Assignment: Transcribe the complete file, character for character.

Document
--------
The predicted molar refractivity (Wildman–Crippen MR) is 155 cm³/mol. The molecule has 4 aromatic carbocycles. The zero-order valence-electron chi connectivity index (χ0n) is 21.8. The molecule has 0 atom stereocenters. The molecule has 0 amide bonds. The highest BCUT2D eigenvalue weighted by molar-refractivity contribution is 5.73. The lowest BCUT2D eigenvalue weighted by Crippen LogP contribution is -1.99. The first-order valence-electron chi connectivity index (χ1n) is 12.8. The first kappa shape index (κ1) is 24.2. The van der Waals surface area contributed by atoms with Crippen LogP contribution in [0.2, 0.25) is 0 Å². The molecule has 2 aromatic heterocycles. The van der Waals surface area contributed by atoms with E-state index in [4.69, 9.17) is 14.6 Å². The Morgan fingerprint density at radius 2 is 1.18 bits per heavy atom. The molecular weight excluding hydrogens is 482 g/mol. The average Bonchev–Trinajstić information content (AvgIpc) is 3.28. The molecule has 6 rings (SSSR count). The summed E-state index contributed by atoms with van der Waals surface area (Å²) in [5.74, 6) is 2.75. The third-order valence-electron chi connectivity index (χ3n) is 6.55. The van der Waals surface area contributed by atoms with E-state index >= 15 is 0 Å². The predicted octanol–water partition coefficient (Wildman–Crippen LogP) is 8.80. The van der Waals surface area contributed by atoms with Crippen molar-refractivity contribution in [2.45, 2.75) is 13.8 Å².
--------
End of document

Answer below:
The predicted molar refractivity (Wildman–Crippen MR) is 155 cm³/mol. The molecule has 4 aromatic carbocycles. The zero-order valence-electron chi connectivity index (χ0n) is 21.8. The molecule has 0 atom stereocenters. The molecule has 0 amide bonds. The highest BCUT2D eigenvalue weighted by molar-refractivity contribution is 5.73. The lowest BCUT2D eigenvalue weighted by Crippen LogP contribution is -1.99. The first-order valence-electron chi connectivity index (χ1n) is 12.8. The first kappa shape index (κ1) is 24.2. The van der Waals surface area contributed by atoms with Crippen LogP contribution in [0.2, 0.25) is 0 Å². The molecule has 2 aromatic heterocycles. The van der Waals surface area contributed by atoms with E-state index in [4.69, 9.17) is 14.6 Å². The Morgan fingerprint density at radius 2 is 1.18 bits per heavy atom. The molecular weight excluding hydrogens is 482 g/mol. The average Bonchev–Trinajstić information content (AvgIpc) is 3.28. The molecule has 6 rings (SSSR count). The summed E-state index contributed by atoms with van der Waals surface area (Å²) in [5.74, 6) is 2.75. The third-order valence-electron chi connectivity index (χ3n) is 6.55. The van der Waals surface area contributed by atoms with E-state index >= 15 is 0 Å². The predicted octanol–water partition coefficient (Wildman–Crippen LogP) is 8.80. The van der Waals surface area contributed by atoms with Crippen molar-refractivity contribution in [2.45, 2.75) is 13.8 Å².